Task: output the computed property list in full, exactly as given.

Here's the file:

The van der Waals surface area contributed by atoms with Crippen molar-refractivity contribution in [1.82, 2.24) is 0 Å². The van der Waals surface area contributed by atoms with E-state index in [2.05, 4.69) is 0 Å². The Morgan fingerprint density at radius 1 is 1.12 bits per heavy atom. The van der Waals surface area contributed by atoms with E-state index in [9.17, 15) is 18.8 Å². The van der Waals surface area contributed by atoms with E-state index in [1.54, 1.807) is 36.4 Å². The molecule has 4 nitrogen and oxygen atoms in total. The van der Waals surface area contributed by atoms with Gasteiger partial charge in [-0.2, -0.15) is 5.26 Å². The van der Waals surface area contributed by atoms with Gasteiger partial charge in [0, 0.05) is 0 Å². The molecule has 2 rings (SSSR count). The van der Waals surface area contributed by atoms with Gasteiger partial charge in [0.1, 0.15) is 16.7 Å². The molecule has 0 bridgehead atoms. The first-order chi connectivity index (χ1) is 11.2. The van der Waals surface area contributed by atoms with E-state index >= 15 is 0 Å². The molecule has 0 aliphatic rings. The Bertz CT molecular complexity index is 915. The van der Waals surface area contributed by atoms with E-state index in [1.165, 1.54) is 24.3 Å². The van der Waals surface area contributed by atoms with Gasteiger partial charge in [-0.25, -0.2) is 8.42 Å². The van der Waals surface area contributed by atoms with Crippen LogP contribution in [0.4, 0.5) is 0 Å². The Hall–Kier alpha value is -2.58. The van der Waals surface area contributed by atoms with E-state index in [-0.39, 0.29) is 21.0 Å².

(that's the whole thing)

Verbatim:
The van der Waals surface area contributed by atoms with Crippen molar-refractivity contribution in [1.82, 2.24) is 0 Å². The van der Waals surface area contributed by atoms with E-state index in [2.05, 4.69) is 0 Å². The Morgan fingerprint density at radius 1 is 1.12 bits per heavy atom. The van der Waals surface area contributed by atoms with E-state index in [9.17, 15) is 18.8 Å². The van der Waals surface area contributed by atoms with E-state index in [1.54, 1.807) is 36.4 Å². The molecule has 4 nitrogen and oxygen atoms in total. The van der Waals surface area contributed by atoms with Gasteiger partial charge in [-0.2, -0.15) is 5.26 Å². The van der Waals surface area contributed by atoms with Gasteiger partial charge in [0, 0.05) is 0 Å². The molecule has 2 rings (SSSR count). The van der Waals surface area contributed by atoms with Gasteiger partial charge in [0.1, 0.15) is 16.7 Å². The molecule has 0 bridgehead atoms. The first-order chi connectivity index (χ1) is 11.2. The van der Waals surface area contributed by atoms with E-state index >= 15 is 0 Å². The molecule has 0 aliphatic rings. The Bertz CT molecular complexity index is 915. The van der Waals surface area contributed by atoms with E-state index in [1.165, 1.54) is 24.3 Å². The van der Waals surface area contributed by atoms with Gasteiger partial charge in [-0.25, -0.2) is 8.42 Å². The van der Waals surface area contributed by atoms with Crippen LogP contribution in [0.4, 0.5) is 0 Å². The Hall–Kier alpha value is -2.58. The van der Waals surface area contributed by atoms with E-state index in [-0.39, 0.29) is 21.0 Å².